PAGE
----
by V.J. Leventhal
For the last 30 years (or maybe longer) I have been engaged in a concentrated effort toward self-awareness and mastery. I’ve studied most of the world’s religions, read philosophy, science, literature and poetry – all with the goal of understanding the true nature of reality. I’ve spent many entire days focused on a specific idea – measuring and applying a life lesson to see whether the wisdom holds true. After all this work, which I intend to continue throughout my life, I feel that I’ve arrived at a place of at least some knowledge of how things actually work, and an understanding that allows a glimpse of the bigger picture that may be unfolding in a given set of circumstances. This has enabled me to remain calm ‘while all around me’ are not, to not be swayed too much by the ups and downs of life, to rest easier in the knowledge that things are not always as they appear, and that the cyclical nature of existence leads back eventually to balance. I have come to a place where, generally speaking, anger is not an emotion that I nurture in myself, or others, preferring always to work from a position of peaceful and open awareness.
During the Obama campaign in 2008, I spent a lot of time talking to people and trying to energize them to vote and to believe that change was still possible — no, necessary — if we were to recover our control of our own government and move forward to fix all that’s gone wrong in the last 30 years. I was excited by Obama’s success for many reasons, not the least of which was the seeming awakening of sectors of the American public who hadn’t been engaged at all in their own political system. I knew that the reality of governing would be very different from the promise of the campaign, and that the mess we were in as a nation was daunting, but I also believed that the quality and integrity of the man we elected would mean that progress could finally be made, after 8 years of backsliding, toward a recovery of our American Dream for every citizen.
Then I watched in disbelief as many of those newly engaged voters almost immediately began to shift from elation to deflation, as the reality of trying to accomplish anything in the cesspool that is our Congress and our Courts started to play out. Within 6 months, those people who wept and jumped for joy at having elected Obama were ready to cast him off because they didn’t agree with something he said or someone he appointed or the priorities he was setting. With very little information, and apparently no interest in whether the information they did have was true or false, they were willing to throw him to the wolves of the corporately owned media and the big money interests without defending him, or even being willing to give him some time to try to unravel the tangled web in which he found himself. Instead of standing by him for at least a year or two, it was an almost immediate abandoning of the ship.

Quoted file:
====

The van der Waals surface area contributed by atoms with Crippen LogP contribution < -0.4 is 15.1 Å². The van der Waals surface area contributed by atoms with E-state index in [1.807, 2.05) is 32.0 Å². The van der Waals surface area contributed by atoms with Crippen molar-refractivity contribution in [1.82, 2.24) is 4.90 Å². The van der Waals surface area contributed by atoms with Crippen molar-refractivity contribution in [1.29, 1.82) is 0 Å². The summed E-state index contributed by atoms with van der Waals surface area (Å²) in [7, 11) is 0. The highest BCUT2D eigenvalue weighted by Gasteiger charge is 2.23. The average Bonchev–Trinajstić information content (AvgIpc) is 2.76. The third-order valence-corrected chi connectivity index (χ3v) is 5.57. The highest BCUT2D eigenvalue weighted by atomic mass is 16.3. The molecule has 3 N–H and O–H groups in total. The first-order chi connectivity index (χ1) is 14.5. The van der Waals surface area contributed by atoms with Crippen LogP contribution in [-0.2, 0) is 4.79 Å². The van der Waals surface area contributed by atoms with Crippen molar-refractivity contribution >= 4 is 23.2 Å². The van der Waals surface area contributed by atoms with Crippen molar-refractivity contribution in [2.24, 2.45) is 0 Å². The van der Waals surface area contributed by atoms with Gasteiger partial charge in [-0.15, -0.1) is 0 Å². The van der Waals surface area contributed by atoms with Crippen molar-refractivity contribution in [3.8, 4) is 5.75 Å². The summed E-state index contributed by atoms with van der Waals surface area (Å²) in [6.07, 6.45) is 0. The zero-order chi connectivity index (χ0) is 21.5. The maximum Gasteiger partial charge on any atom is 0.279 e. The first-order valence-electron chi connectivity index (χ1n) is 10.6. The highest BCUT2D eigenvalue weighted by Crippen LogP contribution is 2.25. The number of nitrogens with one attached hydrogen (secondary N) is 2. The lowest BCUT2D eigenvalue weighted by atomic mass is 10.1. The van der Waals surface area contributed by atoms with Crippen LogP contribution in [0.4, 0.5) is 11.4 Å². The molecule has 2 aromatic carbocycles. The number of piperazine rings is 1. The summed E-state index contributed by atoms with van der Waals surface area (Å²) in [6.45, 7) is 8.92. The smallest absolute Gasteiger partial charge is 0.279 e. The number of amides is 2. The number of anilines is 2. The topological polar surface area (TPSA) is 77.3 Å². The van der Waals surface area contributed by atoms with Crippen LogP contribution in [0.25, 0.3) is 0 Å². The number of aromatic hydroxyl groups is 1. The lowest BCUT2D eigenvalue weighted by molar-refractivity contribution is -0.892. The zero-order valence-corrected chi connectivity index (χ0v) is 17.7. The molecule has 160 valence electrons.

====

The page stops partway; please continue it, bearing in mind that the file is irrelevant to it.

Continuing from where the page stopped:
Well, now I’m PISSED OFF!
By Val Leventhal
Today Im focusing the scope on the Taoist symbol of the Yin/Yang. The nature of reality is a big question bigger than any mortal understanding. So when you seek answers, remember that, as in many scientific studies, the work will take many lifetimes. If you believe in reincarnation, as millions of people in the world do, then youll have the chance to continue your work beyond this life, but for now lets look at what you can learn during this one.
There are many schools of thought, both religious and secular, that have answers for the questions of how we are to live. In my own research and experience I have come across a few really useful tools for gaining insight. The Yin/Yang is one of my favorites. It is, to me, a perfect representation of the true nature of things. Im not a Buddhist scholar, so this is just my personal interpretation of the symbol, but I believe that this is its true usefulness that everyone who studies it will find his or her own meaning. You only get answers to the questions you ask, after all. And further, I believe that the true nature of reality is that it is all open to interpretation. So, lets go on to the symbol itself. There are at least four great teachings each worthy of a lifetime of meditation contained within this simple symbol.